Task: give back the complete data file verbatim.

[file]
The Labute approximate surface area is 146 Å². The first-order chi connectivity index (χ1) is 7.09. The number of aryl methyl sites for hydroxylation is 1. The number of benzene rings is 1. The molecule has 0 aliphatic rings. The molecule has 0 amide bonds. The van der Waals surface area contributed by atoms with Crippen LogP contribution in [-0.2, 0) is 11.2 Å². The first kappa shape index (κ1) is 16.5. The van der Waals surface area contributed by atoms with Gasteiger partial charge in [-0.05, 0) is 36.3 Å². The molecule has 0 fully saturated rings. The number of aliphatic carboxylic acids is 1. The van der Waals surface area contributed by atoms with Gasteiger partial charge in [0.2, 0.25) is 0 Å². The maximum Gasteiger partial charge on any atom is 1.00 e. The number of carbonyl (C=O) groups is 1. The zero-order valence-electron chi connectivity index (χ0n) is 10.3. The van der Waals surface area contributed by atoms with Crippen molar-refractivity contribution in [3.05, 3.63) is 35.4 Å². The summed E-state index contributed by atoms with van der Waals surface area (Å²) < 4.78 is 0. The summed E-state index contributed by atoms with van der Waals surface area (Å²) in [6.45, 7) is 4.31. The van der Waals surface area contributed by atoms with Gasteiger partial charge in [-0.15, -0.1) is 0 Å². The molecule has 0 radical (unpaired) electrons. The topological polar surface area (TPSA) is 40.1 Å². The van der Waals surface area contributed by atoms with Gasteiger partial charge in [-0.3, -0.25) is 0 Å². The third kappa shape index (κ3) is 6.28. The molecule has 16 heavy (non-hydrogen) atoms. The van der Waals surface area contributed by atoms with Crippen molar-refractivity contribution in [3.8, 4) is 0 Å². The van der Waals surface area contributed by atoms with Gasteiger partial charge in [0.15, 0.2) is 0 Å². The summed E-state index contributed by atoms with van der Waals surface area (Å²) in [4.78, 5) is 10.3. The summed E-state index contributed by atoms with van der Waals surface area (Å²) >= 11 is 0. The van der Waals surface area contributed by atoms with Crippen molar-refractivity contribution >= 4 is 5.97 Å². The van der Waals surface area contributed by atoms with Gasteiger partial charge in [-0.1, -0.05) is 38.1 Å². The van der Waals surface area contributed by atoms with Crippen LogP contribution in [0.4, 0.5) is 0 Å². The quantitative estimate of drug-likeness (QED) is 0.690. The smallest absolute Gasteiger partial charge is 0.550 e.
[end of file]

The Labute approximate surface area is 146 Å². The first-order chi connectivity index (χ1) is 7.09. The number of aryl methyl sites for hydroxylation is 1. The number of benzene rings is 1. The molecule has 0 aliphatic rings. The molecule has 0 amide bonds. The van der Waals surface area contributed by atoms with Crippen LogP contribution in [-0.2, 0) is 11.2 Å². The first kappa shape index (κ1) is 16.5. The van der Waals surface area contributed by atoms with Gasteiger partial charge in [-0.05, 0) is 36.3 Å². The molecule has 0 fully saturated rings. The number of aliphatic carboxylic acids is 1. The van der Waals surface area contributed by atoms with Gasteiger partial charge in [0.2, 0.25) is 0 Å². The maximum Gasteiger partial charge on any atom is 1.00 e. The number of carbonyl (C=O) groups is 1. The zero-order valence-electron chi connectivity index (χ0n) is 10.3. The van der Waals surface area contributed by atoms with Crippen molar-refractivity contribution in [3.05, 3.63) is 35.4 Å². The summed E-state index contributed by atoms with van der Waals surface area (Å²) < 4.78 is 0. The summed E-state index contributed by atoms with van der Waals surface area (Å²) in [6.45, 7) is 4.31. The van der Waals surface area contributed by atoms with Gasteiger partial charge in [-0.15, -0.1) is 0 Å². The molecule has 0 radical (unpaired) electrons. The topological polar surface area (TPSA) is 40.1 Å². The van der Waals surface area contributed by atoms with Gasteiger partial charge in [-0.3, -0.25) is 0 Å². The third kappa shape index (κ3) is 6.28. The molecule has 16 heavy (non-hydrogen) atoms. The van der Waals surface area contributed by atoms with Crippen molar-refractivity contribution in [3.8, 4) is 0 Å². The van der Waals surface area contributed by atoms with Gasteiger partial charge in [0.15, 0.2) is 0 Å². The summed E-state index contributed by atoms with van der Waals surface area (Å²) in [4.78, 5) is 10.3. The summed E-state index contributed by atoms with van der Waals surface area (Å²) >= 11 is 0. The van der Waals surface area contributed by atoms with Crippen molar-refractivity contribution >= 4 is 5.97 Å². The van der Waals surface area contributed by atoms with Gasteiger partial charge in [-0.1, -0.05) is 38.1 Å². The van der Waals surface area contributed by atoms with Crippen LogP contribution in [0.4, 0.5) is 0 Å². The quantitative estimate of drug-likeness (QED) is 0.690. The smallest absolute Gasteiger partial charge is 0.550 e.